A governor possesses executive, legislative, financial and judicial powers more or less analogous to the President of India. However, he has no diplomatic, military or emergency powers like the president.
The powers and functions of the governor can be studied under the following heads:
1. Executive powers.
2. Legislative powers.
3. Financial powers.
4. Judicial powers.
The executive powers and functions of the Governor are:
1. All executive actions of the government of a state are formally taken in his name.
2. He can make rules specifying the manner in which the Orders and other instruments made and executed in his name shall be authenticated.
3. He can make rules for more convenient transaction of the business of a state government and for the allocation among the ministers of the said business.
4. He appoints the chief minister and other ministers. They also hold office during his pleasure. There should be a Tribal Welfare minister in the states of Chattisgarh, Jharkhand, Madhya Pradesh and Odisha appointed by him. The state of Bihar was excluded from this provision by the 94th Amendment Act of 2006.
5. He appoints the advocate general of a state and determines his remuneration. The advocate general holds office during the pleasure of the governor.
6. He appoints the state election commissioner and determines his conditions of service and tenure of office. However, the state election commissioner can be removed only in like manner and on the like grounds as a judge of a high court.
7. He appoints the chairman and members of the state public service commission. However, they can be removed only by the president and not by a governor.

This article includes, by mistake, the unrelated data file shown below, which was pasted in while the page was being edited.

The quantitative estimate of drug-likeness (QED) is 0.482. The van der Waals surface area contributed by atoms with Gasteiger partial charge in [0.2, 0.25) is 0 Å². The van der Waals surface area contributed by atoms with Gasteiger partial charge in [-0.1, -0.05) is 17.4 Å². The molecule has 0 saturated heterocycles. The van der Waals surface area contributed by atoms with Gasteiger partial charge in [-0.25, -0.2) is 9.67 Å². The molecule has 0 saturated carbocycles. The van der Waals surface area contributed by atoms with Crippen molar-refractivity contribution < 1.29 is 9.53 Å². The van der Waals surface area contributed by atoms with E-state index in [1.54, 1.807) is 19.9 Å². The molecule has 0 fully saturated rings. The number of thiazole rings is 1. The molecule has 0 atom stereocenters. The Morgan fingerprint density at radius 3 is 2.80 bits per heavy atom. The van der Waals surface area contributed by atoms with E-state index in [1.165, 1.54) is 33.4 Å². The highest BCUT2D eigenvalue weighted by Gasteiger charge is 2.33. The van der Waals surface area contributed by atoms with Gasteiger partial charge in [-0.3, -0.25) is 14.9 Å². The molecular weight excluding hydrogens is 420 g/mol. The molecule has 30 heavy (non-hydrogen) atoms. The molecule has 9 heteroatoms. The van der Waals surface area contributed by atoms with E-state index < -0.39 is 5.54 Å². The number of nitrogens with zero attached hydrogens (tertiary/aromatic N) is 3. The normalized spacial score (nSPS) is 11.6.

8. He can seek any information relating to the administration of the affairs of the state and proposals for legislation from the chief minister.
9. He can require the chief minister to submit for the consideration of the council of ministers any matter on which a decision has been taken by a minister but which has not been considered by the council.
10. He can recommend the imposition of constitutional emergency in a state to the president. During the period of President’s rule in a state, the governor enjoys extensive executive powers as an agent of the President.
11. He acts as the chancellor of universities in the state. He also appoints the vice-chancellors of universities in the state.
A governor is an integral part of the state legislature. In that capacity, he has
the following legislative powers and functions:
1. He can summon or prorogue the state legislature and dissolve the state legislative assembly.
2. He can address the state legislature at the commencement of the first session after each general election and the first session of each year.
3. He can send messages to the house or houses of the state legislature, with respect to a bill pending in the legislature or otherwise.
4. He can appoint any member of the State legislative assembly to preside over its proceedings when the offices of both the Speaker and the Deputy Speaker fall vacant. Similarly, he can appoint any member of the state legislature council to preside over its proceedings when the offices of both Chairman and Deputy Chairman fall vacant.